Photo: Evelyn Ryan
The 2023 Chicago municipal election has left the city with a substantially changed political landscape. In addition to a City Council with 16 newcomers, Chicago’s newly elected mayor, Brandon Johnson, promoted an ambitious agenda to tackle many of the city’s biggest challenges. Among these challenges is a range of housing and housing affordability problems. According to IHS research, 47.4 percent of Chicago renters are cost-burdened (spending more than the recommended 30 percent of their annual income on housing). Additionally, a recent poll found that the vast majority of Chicagoans feel the city does not have enough affordable housing, and approximately a third of residents describe their housing situations as unstable.
Incoming leadership in both City Hall and the City Council have an opportunity to address these issues, though IHS research has indicated that the city’s housing affordability crisis has some unique characteristics that should be considered when creating policy solutions. Although these issues do not encompass the entirety of the city’s housing and community investment challenges, our research sheds light on some of the reasons why residents are having difficulties finding affordable rental housing, buying homes, and maintaining their current residences.
Challenge 1: Loss of Affordable Rental Supply
For the past decade, the share of Chicago households that rent has remained relatively stable, but the characteristics of renter households have shifted. The number of higher-income renters has increased since 2012, corresponding with a decrease in the number of very low-income renter households. The city has also experienced a significant loss of lower-cost rental units, many of which were part of Chicago’s important stock of unsubsidized, lower-cost rental housing (often called “naturally occurring” affordable housing). Increased affordability pressures are therefore not necessarily due to a rise in the number of renters, but rather a loss of rental units affordable for low-to-moderate-income residents.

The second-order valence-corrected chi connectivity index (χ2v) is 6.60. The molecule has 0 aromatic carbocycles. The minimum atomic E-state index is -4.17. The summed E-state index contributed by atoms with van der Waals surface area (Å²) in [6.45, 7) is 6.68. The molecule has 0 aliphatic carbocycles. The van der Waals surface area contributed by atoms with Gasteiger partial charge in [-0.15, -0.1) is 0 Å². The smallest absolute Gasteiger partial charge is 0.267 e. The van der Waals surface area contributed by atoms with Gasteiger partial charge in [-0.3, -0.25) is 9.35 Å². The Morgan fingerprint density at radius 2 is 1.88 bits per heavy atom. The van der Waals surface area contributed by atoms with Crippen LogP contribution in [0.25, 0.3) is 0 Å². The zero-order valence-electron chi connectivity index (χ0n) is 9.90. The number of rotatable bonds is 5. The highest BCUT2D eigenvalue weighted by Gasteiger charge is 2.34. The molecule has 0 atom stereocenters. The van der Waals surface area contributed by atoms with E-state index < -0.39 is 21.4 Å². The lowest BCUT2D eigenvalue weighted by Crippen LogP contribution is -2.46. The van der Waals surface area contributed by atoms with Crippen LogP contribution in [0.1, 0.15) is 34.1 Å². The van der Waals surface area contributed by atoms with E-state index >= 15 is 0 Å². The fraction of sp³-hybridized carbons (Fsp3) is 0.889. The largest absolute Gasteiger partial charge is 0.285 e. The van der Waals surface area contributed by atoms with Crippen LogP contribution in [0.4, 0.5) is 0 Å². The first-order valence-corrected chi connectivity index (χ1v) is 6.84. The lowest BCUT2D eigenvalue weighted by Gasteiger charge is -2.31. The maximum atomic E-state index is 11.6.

IHS research has shown that a significant portion of Chicago’s lost rental units were in 2 to 4 unit buildings. Historically, these iconic Chicago structures have been a pathway for expanding homeownership, especially among the city’s Black and Latino populations. In addition, 2 to 4s also play a crucial role in the rental market as they are more likely to be affordable, offer family-sized units, and be located within communities of color. Small-scale, long-term owners are often less profit-motivated and maintain closer relationships with their tenants that larger-scale property owners, which likely also helps to keep rents more affordable. However, these properties are typically older and require maintenance, which can be challenging for small-scale owners to pay for upkeep while also keeping rents affordable.
Unfortunately, the supply of 2 to 4s is under pressure and steadily shrinking, as seen in Figure 1. In higher-cost neighborhoods, these buildings are often being replaced by single-family homes, through either conversion or demolition. In lower-cost markets, 2 to 4s are commonly demolished due to foreclosure, vacancy, or abandonment, and become vacant lots. Regardless of the neighborhood context, once the building is lost, it is difficult to replace. The convergence of these different dynamics has exacerbated affordability pressures and points to the need for strategies supporting the preservation of this critical Chicago housing type.